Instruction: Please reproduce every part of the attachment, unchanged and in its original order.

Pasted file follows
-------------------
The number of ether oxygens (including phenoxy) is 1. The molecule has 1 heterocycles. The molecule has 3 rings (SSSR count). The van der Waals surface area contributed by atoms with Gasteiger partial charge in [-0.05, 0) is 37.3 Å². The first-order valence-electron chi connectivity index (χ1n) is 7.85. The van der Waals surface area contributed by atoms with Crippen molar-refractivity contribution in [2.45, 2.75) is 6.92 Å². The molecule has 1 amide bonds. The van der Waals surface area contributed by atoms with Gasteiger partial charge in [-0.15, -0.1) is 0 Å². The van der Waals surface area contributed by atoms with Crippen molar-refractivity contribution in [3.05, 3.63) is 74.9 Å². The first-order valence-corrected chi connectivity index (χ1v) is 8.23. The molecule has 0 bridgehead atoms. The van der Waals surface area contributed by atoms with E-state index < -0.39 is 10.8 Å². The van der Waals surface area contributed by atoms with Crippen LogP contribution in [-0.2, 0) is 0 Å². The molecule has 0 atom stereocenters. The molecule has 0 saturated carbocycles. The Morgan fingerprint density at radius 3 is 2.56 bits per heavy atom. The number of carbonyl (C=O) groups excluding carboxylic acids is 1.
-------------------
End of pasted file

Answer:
The number of ether oxygens (including phenoxy) is 1. The molecule has 1 heterocycles. The molecule has 3 rings (SSSR count). The van der Waals surface area contributed by atoms with Gasteiger partial charge in [-0.05, 0) is 37.3 Å². The first-order valence-electron chi connectivity index (χ1n) is 7.85. The van der Waals surface area contributed by atoms with Crippen molar-refractivity contribution in [2.45, 2.75) is 6.92 Å². The molecule has 1 amide bonds. The van der Waals surface area contributed by atoms with Gasteiger partial charge in [-0.15, -0.1) is 0 Å². The van der Waals surface area contributed by atoms with Crippen molar-refractivity contribution in [3.05, 3.63) is 74.9 Å². The first-order valence-corrected chi connectivity index (χ1v) is 8.23. The molecule has 0 bridgehead atoms. The van der Waals surface area contributed by atoms with E-state index < -0.39 is 10.8 Å². The van der Waals surface area contributed by atoms with Crippen LogP contribution in [-0.2, 0) is 0 Å². The molecule has 0 atom stereocenters. The molecule has 0 saturated carbocycles. The Morgan fingerprint density at radius 3 is 2.56 bits per heavy atom. The number of carbonyl (C=O) groups excluding carboxylic acids is 1.